These days, I feel really good about my body. I guess I don’t feel like I’m 67—whatever that’s supposed to feel like. I don’t feel the way people used to look at 67-year-olds as being those ‘old, sitting-grandmother types.’ I do remind myself that that day will come, but not yet!

Jill Mull, 40

fundraiser, Tyanna Foundation, breast cancer survivor

Before I was diagnosed with breast cancer, I was like most women and was very insecure with my body. I couldn’t have picked a favorite body part, but I could easily list the parts I didn’t like—hips, butt, you name it. Somehow, fighting cancer gave me a sense of humor about it all. Partly I was inspired by my twin boys, who were 5 at the time I was diagnosed. They naturally struggled with the changes I was going through—trying to understand why the ‘medicine’ made me sicker and lose my hair. I had to laugh when my one son announced before my mastectomy, ‘My mommy is throwing away her cancer boobies and getting new ones!’ Today I do fundraising for the Tyanna Foundation, whose cheeky slogans (like ‘Save the Girls’) remind people that good health and good humor go hand in hand. Trust me, cancer is not funny—and it’s certainly not a magic cure for body issues. But I’ve learned to appreciate that having a healthy, functioning body is what’s most important in life, not whether I look good in a pair of jeans.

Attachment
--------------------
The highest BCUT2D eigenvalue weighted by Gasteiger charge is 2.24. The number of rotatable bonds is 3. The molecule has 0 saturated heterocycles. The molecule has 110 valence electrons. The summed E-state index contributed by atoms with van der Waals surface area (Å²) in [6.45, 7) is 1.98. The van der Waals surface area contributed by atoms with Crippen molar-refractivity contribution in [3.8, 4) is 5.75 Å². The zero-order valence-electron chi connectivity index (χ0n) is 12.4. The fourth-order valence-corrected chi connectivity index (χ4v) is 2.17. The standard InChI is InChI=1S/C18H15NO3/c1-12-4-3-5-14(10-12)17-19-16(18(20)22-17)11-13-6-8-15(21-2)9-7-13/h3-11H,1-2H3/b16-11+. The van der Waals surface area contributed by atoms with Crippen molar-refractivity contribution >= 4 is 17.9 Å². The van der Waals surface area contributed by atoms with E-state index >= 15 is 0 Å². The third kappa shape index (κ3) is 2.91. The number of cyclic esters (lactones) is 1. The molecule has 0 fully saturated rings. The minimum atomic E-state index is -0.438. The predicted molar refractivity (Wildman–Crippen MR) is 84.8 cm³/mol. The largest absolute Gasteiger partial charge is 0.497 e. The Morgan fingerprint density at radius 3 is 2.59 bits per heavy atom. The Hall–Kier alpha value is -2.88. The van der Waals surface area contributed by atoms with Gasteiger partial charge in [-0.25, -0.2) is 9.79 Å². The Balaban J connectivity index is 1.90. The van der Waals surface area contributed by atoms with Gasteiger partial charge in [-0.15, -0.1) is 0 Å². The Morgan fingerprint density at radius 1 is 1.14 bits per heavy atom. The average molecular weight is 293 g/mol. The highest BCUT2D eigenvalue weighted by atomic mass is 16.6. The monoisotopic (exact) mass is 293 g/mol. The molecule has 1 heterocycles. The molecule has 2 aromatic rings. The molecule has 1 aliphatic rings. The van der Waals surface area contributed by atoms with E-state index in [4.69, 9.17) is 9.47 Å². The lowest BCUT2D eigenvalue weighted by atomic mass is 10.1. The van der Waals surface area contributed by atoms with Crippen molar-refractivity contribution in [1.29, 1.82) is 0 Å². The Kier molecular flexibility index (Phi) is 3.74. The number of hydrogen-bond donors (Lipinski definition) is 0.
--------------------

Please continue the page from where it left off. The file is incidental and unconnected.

Athletic wear courtesy CITY SPORTS, Harbor East
Hair and makeup by Jill Turnbull, assisted by Kira Dolan, for No Worries Salon & Cosmetics, Towson